• There was a clear leadership structure and staff felt supported by management.
  • The practice reviewed feedback from patients acted upon it. For example, further to comments made on the NHS Choices website, the practice ensured that a member of the reception team was always placed at the front of the reception desk during opening hours.
  • The practice implemented suggestions for improvements and made changes to the way it delivered services as a consequence of feedback from patients and from the patient participation group. For example, as part of the extension to the building, the access road would be widened with a footpath to aid patient access from the car park.

We saw two areas of outstanding practice:

  • A community pharmacist visited weekly and worked with the practice and the CCG medicine management technician on a variety of prescribing matters. The pharmacist reviewed spirometry results (spirometry is a test used to help diagnose and monitor some lung conditions by measuring how much air can be expelled in one forced breath) and reviewed patients with diagnosed lung disease for advice and medication reviews. The pharmacist had also audited patients with atrial fibrillation to determine if anti-coagulation therapy was required in line with recognised guidance.Approximately 20-25 patients were seen by the pharmacist each month.

  • The practice employed their own community matron and care co-ordinator who managed patients by developing individualised care plans involving the wider health and social care team. This helped to keep patients safe in their own home (and in care homes), and also facilitated earlier hospital discharges. Alongside the practice’s proactive approach in providing good access to GP appointments, a measurable impact was seen in the lower attendance at out of hours and A&E services, and the lower rates of unplanned hospital admissions for this practice.

Professor Steve Field (CBE FRCP FFPH FRCGP) 

Chief Inspector of General Practice

People with long term conditions


Updated 11 February 2016

The practice is rated as good for the care of people with long-term conditions.

  • All patients with a long-term condition had a named GP and nursing staff had lead roles in chronic disease management. For those patients with the most complex needs and associated risk of hospital admission, the practice team worked with health and care professionals to deliver a multidisciplinary package of care.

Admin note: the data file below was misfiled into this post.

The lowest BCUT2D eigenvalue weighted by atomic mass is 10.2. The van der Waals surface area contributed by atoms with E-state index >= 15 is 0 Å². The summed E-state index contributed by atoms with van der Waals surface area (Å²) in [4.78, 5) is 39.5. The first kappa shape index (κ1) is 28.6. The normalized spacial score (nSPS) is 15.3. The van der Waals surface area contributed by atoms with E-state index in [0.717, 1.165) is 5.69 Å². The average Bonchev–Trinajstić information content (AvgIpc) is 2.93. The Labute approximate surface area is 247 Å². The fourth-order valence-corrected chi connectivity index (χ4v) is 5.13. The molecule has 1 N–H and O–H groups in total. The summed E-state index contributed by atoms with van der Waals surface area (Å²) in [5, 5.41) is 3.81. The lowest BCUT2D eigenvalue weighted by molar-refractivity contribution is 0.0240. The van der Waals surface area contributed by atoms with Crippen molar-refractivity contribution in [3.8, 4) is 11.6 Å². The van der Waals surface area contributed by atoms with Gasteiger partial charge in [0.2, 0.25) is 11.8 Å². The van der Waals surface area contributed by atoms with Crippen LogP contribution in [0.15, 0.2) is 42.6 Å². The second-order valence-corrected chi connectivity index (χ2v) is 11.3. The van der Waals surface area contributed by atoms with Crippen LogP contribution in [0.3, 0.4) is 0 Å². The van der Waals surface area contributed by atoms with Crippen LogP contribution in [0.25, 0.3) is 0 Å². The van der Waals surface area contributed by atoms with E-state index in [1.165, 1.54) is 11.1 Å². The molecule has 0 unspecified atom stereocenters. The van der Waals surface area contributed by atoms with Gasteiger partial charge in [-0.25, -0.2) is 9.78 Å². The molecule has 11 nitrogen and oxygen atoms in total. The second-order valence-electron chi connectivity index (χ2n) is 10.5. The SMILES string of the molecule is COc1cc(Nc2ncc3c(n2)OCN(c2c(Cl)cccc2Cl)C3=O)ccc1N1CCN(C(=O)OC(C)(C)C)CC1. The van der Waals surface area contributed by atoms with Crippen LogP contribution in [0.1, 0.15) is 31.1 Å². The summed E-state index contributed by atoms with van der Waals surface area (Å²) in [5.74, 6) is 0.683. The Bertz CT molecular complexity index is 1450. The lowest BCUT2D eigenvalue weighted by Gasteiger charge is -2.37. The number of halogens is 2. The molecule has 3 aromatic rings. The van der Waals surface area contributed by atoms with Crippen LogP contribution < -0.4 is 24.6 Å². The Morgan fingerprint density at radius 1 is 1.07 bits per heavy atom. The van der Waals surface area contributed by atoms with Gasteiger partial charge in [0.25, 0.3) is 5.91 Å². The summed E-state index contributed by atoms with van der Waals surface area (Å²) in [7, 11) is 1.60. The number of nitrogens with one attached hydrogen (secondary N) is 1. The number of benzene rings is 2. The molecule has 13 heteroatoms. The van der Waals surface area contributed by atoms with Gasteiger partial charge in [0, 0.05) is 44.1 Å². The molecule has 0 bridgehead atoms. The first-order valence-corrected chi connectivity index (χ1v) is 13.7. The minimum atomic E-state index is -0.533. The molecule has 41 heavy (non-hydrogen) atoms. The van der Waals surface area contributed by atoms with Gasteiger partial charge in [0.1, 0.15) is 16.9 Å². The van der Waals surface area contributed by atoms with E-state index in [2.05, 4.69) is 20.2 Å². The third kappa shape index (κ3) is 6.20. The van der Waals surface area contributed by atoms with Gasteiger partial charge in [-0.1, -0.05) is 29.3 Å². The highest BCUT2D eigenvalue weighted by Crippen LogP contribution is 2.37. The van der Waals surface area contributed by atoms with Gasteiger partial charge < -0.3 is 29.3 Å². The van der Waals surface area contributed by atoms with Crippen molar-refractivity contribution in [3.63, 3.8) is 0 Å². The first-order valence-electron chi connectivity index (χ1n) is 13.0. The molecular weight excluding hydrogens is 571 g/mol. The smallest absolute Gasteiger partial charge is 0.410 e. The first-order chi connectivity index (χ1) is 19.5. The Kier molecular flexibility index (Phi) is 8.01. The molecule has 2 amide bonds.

• Indicators to measure the impact of the management of diabetes were higher than local and national averages. For example, the percentage of patients on the practice register for diabetes with a record of a foot assessment in the preceding 12 months at 94% was approximately 5% above both local and national averages.

  • A practice nurse provided initiation of insulin for patients with diabetes.

  • Patients with diabetes are referred into the ‘Diabetes and You Programme’ to provide patients with advice and education to help manage their condition.

  • QOF indicators for asthma were higher than CCG and national averages. For example, 86.7%of patients with asthma received a review in the preceding 12 months, compared to the CCG and national averages of 74.2% and 75.3% respectively.

  • 58% patients on the practice long term condition registers had received a structured annual review during 2014-15 to check that their health and medicines needs were being met.

Families, children and young people


Updated 11 February 2016

The practice is rated as good for the care of families, children and young people.

  • Urgent appointments and a walk in service was available every day to accommodate children.

  • There were systems in place to identify and follow up children living in disadvantaged circumstances and who were at risk, for example, children and young people who had a high number of A&E attendances, or did not attend for planned hospital appointments on more than two occasions. We were informed of examples when practice staff had referred children where safeguarding concerns had been identified. Effective liaison was in place between the practice and the health visiting team.

  • Immunisation rates were relatively high for all standard childhood immunisations. For example, vaccination rates  for children under two years old was 100% compared against a CCG average ranging from 97.8 to 98%.

  • Patients told us that children and young people were treated in an age-appropriate way and were recognised as individuals, and we saw evidence to confirm this.

  • The practice’s uptake for the cervical screening programme was 86.1% which was above the CCG average of 83.9% and the national average of 81.8%.

  • A midwife provided services from the surgery. Appointments with the practice nursing team were available outside of school hours, and the premises were suitable for children and babies. A designated children’s play area was sited in the reception.

  • The female GPs provided a service to fit coils and contraceptive implants. This service was provided at short notice and often within the initial consultation.

  • A teenage youth clinic provided access to support with contraception, and chlamydia screening was offered.

Older people